Film Democracies

by Philipp Stadelmaier

Author and film critic Philipp Stadelmaier is currently writing a dissertation about Godard‘s Histoire(s) du cinema and Serge Daney. In 2017 he published “Die Mittleren Regionen”, an essay on terrorism and freedom of speech.

 

Ruth Beckermann’s The Waldheim Waltz, Marie Wilke’s Aggregate, and Kristina Konrad’s Unas preguntas (One or Two Questions) use cinematic forms to reproduce democratic processes. Independent of their different geographic and historical contexts, they each make reference to the same central problem facing today’s democracies: How can we coexist in democratic, just and peaceful fashion in face of the challenges posed by the renewed strength (or historical endurance) of anti-democratic tendencies? What does it mean to live with those from the right? This question undergoes a shift within the cinematic context: it must be formulated via sounds and images.  
The three filmmakers thus collect footage of various kinds that corresponds to a large number of political stakeholders; their films are places of assembly in both a cinematic and a democratic sense, where different types of film material and different participants in the democratic process come together and raise their voices. For The Waldheim Waltz, Beckermann dug up old video footage of hers originally shot during the 1986 Austrian presidential campaign and edited it together with television footage from the period. The result is at once a polyphonic picture of the protests against controversial candidate Kurt Waldheim – whose suppressed Nazi past came to light at the time, as did that of an entire country – and a portrait of Waldheim’s adversaries and defenders (as well as of Waldheim himself, of course). The images in Aggregate function more like a democratic agora: The camera provides a framework which allows people to speak, discuss and perform. Wilke toured present-day Germany, filming visitors in the German Bundestag, public forums and Pegida demonstrations, while the question is raised among politicians and media outlets as to how one should best deal with angry right-wing masses and xenophobic attitudes. Like Beckermann’s film, Konrad’s Unas preguntasconsists of video footage, which in this case was shot between 1987 and 1989 in Uruguay. Following the end of the military dictatorship, the filmmaker gathered an impressive collection of images and opinions on the streets of Montevideo by asking people about an upcoming referendum to abolish the law granting impunity for the military, who had abducted, tortured and murdered during the dictatorship, with referendum supporters and opponents facing off as a result.
At the same time, the image of the agora is also a place of horror here, lurking just barely beneath the surface of what’s visible. If you look at Kurt Waldheim long enough, for example, as he stands onstage at a campaign event while the camera slowly zooms out from his face to take in his hands and their long, bony fingers that seem to hover directly in front of his face, it’s hard not to identify him with a character from a horror film. Beckermann explains in voiceover that at the time it was the candidate’s hands and smile that fascinated her so much. One might add that hands and smiles are more likely to bring to mind Murnau’s Nosferatu or Wes Craven’s Freddy Krueger. Many years later, sometime around 2016–2017, similar creatures appear in Aggregate. As the Pegida demonstrators march toward the camera, they do so not only under extraordinarily grey skies, but also cannot help but conjure up the image of an army of zombies emerging from the depths of traditional nationalistic nostalgia, moving towards the audience waving their German flags and decked out all the accompanying folklore paraphernalia. In Unas preguntas, the horror is ultimately more subtle, less visible. It is concealed in the voices of the people interviewed on the street, in their stories of torture, rapes and disappearances from the time of the military dictatorship that has only just ended. These images of the agora recall the horror that lies beneath them, half invisible and half still shining through, yet to vanish entirely and always ready to return.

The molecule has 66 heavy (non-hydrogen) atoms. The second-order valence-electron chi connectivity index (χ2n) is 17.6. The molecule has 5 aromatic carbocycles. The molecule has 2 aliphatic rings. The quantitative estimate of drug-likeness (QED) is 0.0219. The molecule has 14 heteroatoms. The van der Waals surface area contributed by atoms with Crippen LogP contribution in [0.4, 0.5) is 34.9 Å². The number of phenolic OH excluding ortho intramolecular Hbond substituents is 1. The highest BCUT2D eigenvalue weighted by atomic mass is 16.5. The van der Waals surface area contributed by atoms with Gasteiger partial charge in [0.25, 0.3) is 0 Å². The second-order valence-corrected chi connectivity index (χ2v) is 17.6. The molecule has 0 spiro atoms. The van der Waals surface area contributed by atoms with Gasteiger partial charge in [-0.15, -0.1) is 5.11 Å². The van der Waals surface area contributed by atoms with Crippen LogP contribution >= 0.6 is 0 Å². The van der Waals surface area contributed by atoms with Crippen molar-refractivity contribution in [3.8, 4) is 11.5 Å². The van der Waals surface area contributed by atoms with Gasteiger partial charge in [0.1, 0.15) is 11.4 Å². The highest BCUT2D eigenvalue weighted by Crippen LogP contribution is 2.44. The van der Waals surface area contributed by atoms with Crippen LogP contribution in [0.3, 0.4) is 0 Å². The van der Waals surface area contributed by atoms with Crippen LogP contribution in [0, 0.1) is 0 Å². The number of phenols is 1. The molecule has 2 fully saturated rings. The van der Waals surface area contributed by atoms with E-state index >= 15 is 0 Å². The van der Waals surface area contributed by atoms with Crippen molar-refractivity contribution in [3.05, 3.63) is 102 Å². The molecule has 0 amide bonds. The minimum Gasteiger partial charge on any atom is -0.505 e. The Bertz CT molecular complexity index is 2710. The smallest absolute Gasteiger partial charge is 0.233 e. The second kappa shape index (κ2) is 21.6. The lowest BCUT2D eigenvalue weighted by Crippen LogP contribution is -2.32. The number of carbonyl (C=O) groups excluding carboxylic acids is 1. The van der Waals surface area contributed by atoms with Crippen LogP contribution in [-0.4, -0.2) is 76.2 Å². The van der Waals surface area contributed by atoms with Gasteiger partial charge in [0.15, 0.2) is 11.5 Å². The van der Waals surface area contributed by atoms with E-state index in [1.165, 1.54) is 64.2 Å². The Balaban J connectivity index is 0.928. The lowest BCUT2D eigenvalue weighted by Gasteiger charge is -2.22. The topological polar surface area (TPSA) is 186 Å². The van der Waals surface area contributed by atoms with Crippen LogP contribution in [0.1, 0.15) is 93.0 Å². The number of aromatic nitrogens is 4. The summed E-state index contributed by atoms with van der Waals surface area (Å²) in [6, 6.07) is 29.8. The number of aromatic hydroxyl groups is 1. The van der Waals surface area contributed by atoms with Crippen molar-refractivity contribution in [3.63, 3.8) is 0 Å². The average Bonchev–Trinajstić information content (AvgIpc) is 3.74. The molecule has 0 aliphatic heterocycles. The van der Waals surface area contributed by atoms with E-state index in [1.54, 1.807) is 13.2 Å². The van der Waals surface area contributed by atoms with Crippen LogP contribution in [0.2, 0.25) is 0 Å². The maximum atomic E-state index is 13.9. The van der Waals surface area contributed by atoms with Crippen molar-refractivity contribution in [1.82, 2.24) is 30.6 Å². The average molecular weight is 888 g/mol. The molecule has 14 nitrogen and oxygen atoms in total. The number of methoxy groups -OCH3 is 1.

What never actually disappeared and constantly threatens to return is the past, the product of supressed history and historical guilt. Waldheim, who until 1981 was the secretary general of the United Nations, evidently had a far more stellar Nazi career than he had ever admitted previously, and was guilty of moral complicity in war crimes and deportations at the very least. Even after the charges became public, however, he continued to deny ever having known anything. By specifically drawing on the figure of Waldheim the old Nazi, Beckermann demonstrates that Austria’s refusal to deal with its involvement in Nazism was tantamount to having preserved the purest form of anti-Semitism. Waldheim and members of the conservative Austrian People’s Party (ÖVP) referred to the revelations uncovered by the World Jewish Congress as a smear campaign and a foreign attempt to intervene in the election (by a “small but influential group”), while the good citizens of the Alpine country were able to scream that “Jews rule the world” on the streets of Vienna. In Konrad’s film, it is the connection between amnesia and the fact that everything swept under the carpet constantly returns which catches the eye: A campaign commercial which demands that the amnesty law remain in place celebrates a series of previous amnesties in Uruguayan history – in such a way that the original intention of the commercial becomes turned on its head, as it becomes blatantly obvious that it was precisely such repeated attempts to forget or repress the past that must have led to the conflicts recurring in the first place.